In the Wasan Spirit
As Tony Rothman explained in his trendsetting article,
There is a word in Japanese, wasan, that is used to refer to native Japanese mathematics. Wasan is meant to stand in opposition to yosan, or Western mathematics. ... To the extent that it makes sense to credit anyone with the founding of wasan, that honor probably goes to Mori and Yoshida (1598 1672). ... Wasan, though, was created not so much by a few individuals but by something much larger."
And later,
... by the next century, books were being published that contained typical native Japanese problems: circles within triangles, spheres within pyramids, ellipsoids surrounding spheres. The problems found in these books do not differ in any important way from those found on the tablets, and it is difficult to avoid the conclusion that the peculiar flavor of all wasan problemsincluding the sangakuis a direct result of the policy of national seclusion.
I do not share Rothman's attribution of nested figures as "native Japanese" (remember the one on Archimedes' tombstone?) or related to the policy of seclusion. (Why not to ascribe the development of projective geometry by J.V. Poncelet to his longing for the distant France while in Russian captivity?) I also disagree with Rothman's assessment of sangaku popularity. Nonetheless, there are indeed several sangaku dealing with various configurations of tangent circles. Below I discuss a couple of simple ones that appear as likely candidate for the attention of a budding sangaku devotee. One, from P. Yiu's article where he mentions the book by Fukagawa and Pedoe as a possible source, and the other occurred to me through a memory malfunction when I tried to elicit a recollection of P. Yiu's example. Both problems are easily solved with two applications of the Pythagorean theorem.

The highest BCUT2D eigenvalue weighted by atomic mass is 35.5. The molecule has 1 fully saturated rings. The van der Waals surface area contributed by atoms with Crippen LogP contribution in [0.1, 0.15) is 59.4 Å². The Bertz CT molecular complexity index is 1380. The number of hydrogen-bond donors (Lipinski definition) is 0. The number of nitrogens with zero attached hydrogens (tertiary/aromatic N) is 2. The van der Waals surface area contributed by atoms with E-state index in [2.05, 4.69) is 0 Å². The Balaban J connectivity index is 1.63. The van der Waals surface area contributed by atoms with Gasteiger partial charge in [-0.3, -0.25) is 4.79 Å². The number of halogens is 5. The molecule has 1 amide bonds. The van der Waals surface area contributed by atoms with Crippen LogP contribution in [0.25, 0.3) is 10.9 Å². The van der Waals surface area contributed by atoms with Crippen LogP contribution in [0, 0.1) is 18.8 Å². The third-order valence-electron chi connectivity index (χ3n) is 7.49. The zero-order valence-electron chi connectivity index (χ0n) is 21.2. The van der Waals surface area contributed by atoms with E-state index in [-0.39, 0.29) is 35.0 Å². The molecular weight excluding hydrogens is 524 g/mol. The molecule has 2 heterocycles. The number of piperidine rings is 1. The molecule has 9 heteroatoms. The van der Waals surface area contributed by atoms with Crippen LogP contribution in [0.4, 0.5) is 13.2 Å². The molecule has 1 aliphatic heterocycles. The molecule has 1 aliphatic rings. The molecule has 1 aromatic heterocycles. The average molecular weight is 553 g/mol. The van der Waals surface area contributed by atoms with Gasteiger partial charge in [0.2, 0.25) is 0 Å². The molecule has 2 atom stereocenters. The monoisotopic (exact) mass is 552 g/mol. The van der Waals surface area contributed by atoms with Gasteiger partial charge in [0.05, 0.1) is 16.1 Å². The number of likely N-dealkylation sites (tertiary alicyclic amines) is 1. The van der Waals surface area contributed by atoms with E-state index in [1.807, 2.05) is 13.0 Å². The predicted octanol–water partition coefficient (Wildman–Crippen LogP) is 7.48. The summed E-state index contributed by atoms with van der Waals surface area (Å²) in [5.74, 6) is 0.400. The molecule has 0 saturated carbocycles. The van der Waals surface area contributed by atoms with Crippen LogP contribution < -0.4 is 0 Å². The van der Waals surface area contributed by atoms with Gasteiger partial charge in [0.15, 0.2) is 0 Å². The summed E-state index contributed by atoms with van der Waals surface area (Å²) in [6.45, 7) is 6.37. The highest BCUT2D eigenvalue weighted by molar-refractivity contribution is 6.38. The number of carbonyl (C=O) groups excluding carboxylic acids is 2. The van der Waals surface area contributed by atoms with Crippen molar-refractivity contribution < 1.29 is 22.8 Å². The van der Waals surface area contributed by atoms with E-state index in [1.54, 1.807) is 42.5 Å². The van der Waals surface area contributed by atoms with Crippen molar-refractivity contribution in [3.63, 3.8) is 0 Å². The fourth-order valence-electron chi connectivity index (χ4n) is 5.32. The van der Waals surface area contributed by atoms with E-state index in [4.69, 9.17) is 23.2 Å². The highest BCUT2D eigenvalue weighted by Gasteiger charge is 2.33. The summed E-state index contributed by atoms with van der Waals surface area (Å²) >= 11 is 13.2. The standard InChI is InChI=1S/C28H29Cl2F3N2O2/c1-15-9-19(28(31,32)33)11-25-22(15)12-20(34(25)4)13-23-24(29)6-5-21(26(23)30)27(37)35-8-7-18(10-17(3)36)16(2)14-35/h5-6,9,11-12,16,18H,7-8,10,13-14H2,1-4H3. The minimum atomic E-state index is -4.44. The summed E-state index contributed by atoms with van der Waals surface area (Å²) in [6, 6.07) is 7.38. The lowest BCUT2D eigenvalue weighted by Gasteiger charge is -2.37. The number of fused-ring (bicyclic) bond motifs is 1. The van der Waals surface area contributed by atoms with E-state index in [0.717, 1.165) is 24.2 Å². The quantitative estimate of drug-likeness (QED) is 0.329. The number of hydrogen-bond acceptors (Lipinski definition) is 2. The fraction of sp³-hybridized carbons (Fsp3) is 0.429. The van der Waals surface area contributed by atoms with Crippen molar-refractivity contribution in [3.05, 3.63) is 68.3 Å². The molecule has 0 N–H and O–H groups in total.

Problem 1
The centers A and B of two circles lie on the other circle. Construct a circle tangent to the line AB, to the circle (A) internally, and to the circle (B) externally.
Problem 2
A circle is tangent internally to a bigger circle and its diameter. Construct the circle tangent to both and to that diameter and express its radius in terms of the large circle.
References
 T. Rothman, Japanese Temple Geometry, Scientific American, May, 1998
H. Fukagawa, D. Pedoe, Japanese Temple Geometry Problems, The Charles Babbage Research Center, Winnipeg, 1989
Write to:
Charles Babbage Research Center
P.O. Box 272, St. Norbert Postal Station
Winnipeg, MB
Canada R3V 1L6 P. Yiu, Elegant Geometric Constructions, Forum Geometricorum, 5 (2005), pp. 7596
Sangaku

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Solution to Problem 1
Based on the diagram, let AB = a, AF = x, and OF = r (the radius of the sought circle.) Then in ΔBFO,
(a + r)^{2} = r^{2} + (a + x)^{2}.
And in ΔAFO,
(a  r)^{2} = r^{2} + x^{2}.
Subtraction gives
4ar = a^{2} + 2ax,
or
x + a/2 = 2r,
which means that side EF of the square MCEF, M being the midpoint of AB, is a diameter of the sought circle. The construction is now easy.
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Solution to Problem 2
Based on the diagram below, let R be the radius of the middle circle (E), r the unknown radius of the circle in question.
In ΔADE,
(R + r)^{2} = AD^{2} + (R  r)^{2},
or
4Rr = AD^{2}.
In ΔABC,
(2R  r)^{2} = BC^{2} + r^{2},
or
R^{2}  4Rr = BC^{2}.
Since AD = BC, we have
4Rr = 4R^{2}  4Rr,
or R = 2r. Center A of the circle can then be found at the intersection of circles with radii 3R/2 centered at E and C.
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Copyright © 19962018 Alexander Bogomolny